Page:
— Dr. Seuss, The Lorax
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endangered species:'Rapids Clubtail'
species at risk: 'Blanding's Turtle'.
This Dr. Seuss classic is entertaining for children, but also HIGHLY INSTRUCTIVE for grownups. Watch the video with your kids and recognize its relevance! It tells the story of how the 'Onceler' ravages the natural environment for corporate profit.
Ontario's Environmental Commissioner Gord Miller says: "The startling thing about this childrens’ story is how accurately it presents ... the flawed economic model that demands relentless limitless growth based on finite resources ..." (click HERE)
The 3rd Nobel Laureate Symposium was held in Stockholm, Sweden on 16–19 May 2011. The sessions during the Symposium revolved around three themes, which also reflected the scientific background reports:
1 . RECONNECTING TO THE BIOSPHERE: Dealing with the role of natural capital and the life-supporting environment as the foundation for societal development and provider of services for human well-being.
2. THE HUMAN DOMINATED PLANET: Focusing on the advent of the Anthropocene – the new geological epoch dominated by humanity – and on recent attempts to identify the safe operating space for humanity to continue to develop within a stable planet Earth.
3. TIPPING TOWARDS SUSTAINABILITY: Exploring the links between crisis, opportunity and innovation for navigating shifts and large-scale transformations towards global sustainability.
PitSense believes that the themes of this symposium are a strong signal that our societal priorities are overdue for reevaluation. The views expressed regarding 'Natural Capital' are particularly relevant and in sync with our efforts regarding 'Full Cost Accounting'.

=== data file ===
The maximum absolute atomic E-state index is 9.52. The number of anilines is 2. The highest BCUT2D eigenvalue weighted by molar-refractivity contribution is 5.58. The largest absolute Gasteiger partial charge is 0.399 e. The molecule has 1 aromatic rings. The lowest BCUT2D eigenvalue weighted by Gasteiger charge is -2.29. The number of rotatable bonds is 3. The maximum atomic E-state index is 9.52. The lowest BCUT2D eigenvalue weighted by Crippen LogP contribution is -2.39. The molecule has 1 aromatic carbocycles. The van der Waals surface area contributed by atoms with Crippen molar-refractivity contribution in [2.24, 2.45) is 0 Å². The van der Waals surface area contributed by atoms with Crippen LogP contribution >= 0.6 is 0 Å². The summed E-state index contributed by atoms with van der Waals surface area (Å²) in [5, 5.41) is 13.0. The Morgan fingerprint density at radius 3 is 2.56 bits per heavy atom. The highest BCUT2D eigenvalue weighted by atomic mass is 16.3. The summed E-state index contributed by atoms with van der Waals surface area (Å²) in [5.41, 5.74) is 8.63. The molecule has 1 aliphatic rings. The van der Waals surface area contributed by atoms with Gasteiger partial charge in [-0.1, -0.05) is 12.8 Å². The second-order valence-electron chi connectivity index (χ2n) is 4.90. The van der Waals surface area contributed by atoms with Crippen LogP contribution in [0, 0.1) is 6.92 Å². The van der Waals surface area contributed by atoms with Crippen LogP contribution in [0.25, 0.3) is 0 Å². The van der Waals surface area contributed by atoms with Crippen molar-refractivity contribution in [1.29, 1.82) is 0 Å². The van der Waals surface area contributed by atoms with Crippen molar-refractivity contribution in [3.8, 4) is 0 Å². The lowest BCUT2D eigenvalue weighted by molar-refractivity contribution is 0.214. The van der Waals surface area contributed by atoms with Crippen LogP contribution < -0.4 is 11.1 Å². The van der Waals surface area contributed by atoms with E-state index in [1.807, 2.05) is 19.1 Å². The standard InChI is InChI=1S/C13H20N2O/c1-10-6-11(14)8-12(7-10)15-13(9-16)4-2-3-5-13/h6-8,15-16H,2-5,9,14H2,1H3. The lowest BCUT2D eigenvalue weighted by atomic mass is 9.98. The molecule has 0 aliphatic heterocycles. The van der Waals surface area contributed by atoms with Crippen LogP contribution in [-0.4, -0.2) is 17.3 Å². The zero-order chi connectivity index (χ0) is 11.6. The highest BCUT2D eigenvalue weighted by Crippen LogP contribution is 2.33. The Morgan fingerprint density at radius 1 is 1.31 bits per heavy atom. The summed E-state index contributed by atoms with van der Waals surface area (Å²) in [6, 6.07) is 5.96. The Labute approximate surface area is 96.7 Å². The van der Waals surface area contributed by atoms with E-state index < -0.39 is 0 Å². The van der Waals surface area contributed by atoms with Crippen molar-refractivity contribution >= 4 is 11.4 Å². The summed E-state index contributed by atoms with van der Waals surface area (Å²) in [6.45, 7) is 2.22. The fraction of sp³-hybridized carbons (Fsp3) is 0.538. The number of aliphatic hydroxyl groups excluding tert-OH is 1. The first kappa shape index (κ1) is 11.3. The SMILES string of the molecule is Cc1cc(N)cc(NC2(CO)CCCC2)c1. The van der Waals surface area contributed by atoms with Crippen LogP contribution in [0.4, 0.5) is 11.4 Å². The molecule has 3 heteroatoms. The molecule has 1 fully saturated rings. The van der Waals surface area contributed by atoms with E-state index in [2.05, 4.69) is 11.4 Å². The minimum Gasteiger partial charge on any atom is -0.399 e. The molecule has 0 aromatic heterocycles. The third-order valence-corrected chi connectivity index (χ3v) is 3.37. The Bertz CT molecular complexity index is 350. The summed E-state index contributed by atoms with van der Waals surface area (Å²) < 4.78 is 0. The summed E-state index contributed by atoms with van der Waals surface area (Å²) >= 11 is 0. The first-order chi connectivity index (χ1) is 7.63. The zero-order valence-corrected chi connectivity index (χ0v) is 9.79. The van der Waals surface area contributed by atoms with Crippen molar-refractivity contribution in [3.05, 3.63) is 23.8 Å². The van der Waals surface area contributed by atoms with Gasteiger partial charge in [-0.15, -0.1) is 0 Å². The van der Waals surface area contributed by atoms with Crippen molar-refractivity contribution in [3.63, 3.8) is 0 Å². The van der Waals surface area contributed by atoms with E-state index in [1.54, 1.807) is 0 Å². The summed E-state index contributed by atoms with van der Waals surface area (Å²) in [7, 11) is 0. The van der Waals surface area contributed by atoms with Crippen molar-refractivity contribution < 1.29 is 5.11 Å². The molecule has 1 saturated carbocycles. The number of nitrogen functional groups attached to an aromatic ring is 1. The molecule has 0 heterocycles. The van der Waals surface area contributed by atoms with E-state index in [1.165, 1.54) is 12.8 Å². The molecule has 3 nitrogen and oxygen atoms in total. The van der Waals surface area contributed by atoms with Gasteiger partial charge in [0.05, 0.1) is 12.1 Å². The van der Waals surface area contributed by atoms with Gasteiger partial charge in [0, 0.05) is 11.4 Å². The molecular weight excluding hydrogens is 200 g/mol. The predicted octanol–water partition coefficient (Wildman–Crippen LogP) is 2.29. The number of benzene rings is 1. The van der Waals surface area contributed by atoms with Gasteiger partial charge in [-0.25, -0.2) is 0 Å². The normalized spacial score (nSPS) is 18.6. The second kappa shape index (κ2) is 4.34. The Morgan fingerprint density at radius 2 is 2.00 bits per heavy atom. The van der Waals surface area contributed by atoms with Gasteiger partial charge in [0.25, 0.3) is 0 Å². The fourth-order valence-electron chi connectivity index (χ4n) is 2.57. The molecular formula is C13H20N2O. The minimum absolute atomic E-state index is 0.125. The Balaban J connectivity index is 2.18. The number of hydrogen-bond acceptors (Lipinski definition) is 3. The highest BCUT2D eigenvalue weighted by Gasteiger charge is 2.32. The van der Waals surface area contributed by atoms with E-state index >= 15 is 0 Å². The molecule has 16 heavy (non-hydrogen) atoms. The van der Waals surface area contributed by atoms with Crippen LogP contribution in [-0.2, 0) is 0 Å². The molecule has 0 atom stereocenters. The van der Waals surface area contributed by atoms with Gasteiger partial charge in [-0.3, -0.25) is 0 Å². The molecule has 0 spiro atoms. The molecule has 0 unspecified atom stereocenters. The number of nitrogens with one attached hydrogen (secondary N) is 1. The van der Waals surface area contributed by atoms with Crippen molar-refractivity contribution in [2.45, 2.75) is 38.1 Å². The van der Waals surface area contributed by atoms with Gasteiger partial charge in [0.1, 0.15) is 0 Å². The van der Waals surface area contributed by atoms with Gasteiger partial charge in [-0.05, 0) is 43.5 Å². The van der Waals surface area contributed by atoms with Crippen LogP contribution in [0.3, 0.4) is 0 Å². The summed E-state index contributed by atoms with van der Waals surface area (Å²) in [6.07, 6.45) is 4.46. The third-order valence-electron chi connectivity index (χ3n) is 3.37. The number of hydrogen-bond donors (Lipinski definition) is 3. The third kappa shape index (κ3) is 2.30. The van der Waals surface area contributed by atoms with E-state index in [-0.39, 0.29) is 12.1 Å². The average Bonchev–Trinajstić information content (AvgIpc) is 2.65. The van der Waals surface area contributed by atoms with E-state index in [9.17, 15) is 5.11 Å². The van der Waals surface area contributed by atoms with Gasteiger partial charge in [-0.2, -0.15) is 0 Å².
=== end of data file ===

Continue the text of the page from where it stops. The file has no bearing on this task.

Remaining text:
Our ability to come together to stop or limit damage to the world's environment will be perhaps the greatest test of how far we can act as a world community. No-one should under-estimate the imagination that will be required, nor the scientific effort, nor the unprecedented co-operation we shall have to show. We shall need statesmanship of a rare order. ...
For two centuries, since the Age of the Enlightenment, we assumed that whatever the advance of science, whatever the economic development, whatever the increase in human numbers, the world would go on much the same. That was progress. And that was what we wanted.
Now we know that this is no longer true.
We have become more and more aware of the growing imbalance between our species and other species, between population and resources, between humankind and the natural order of which we are part.
In recent years, we have been playing with the conditions of the life we know on the surface of our planet. We have cared too little for our seas, our forests and our land. We have treated the air and the oceans like a dustbin. We have come to realise that man's activities and numbers threaten to upset the biological balance which we have taken for granted and on which human life depends.
We must remember our duty to Nature before it is too late. That duty is constant. It is never completed. It lives on as we breathe. It endures as we eat and sleep, work and rest, as we are born and as we pass away. The duty to Nature will remain long after our own endeavours have brought peace to the Middle East. It will weigh on our shoulders for as long as we wish to dwell on a living and thriving planet, and hand it on to our children and theirs.
......... Margaret Thatcher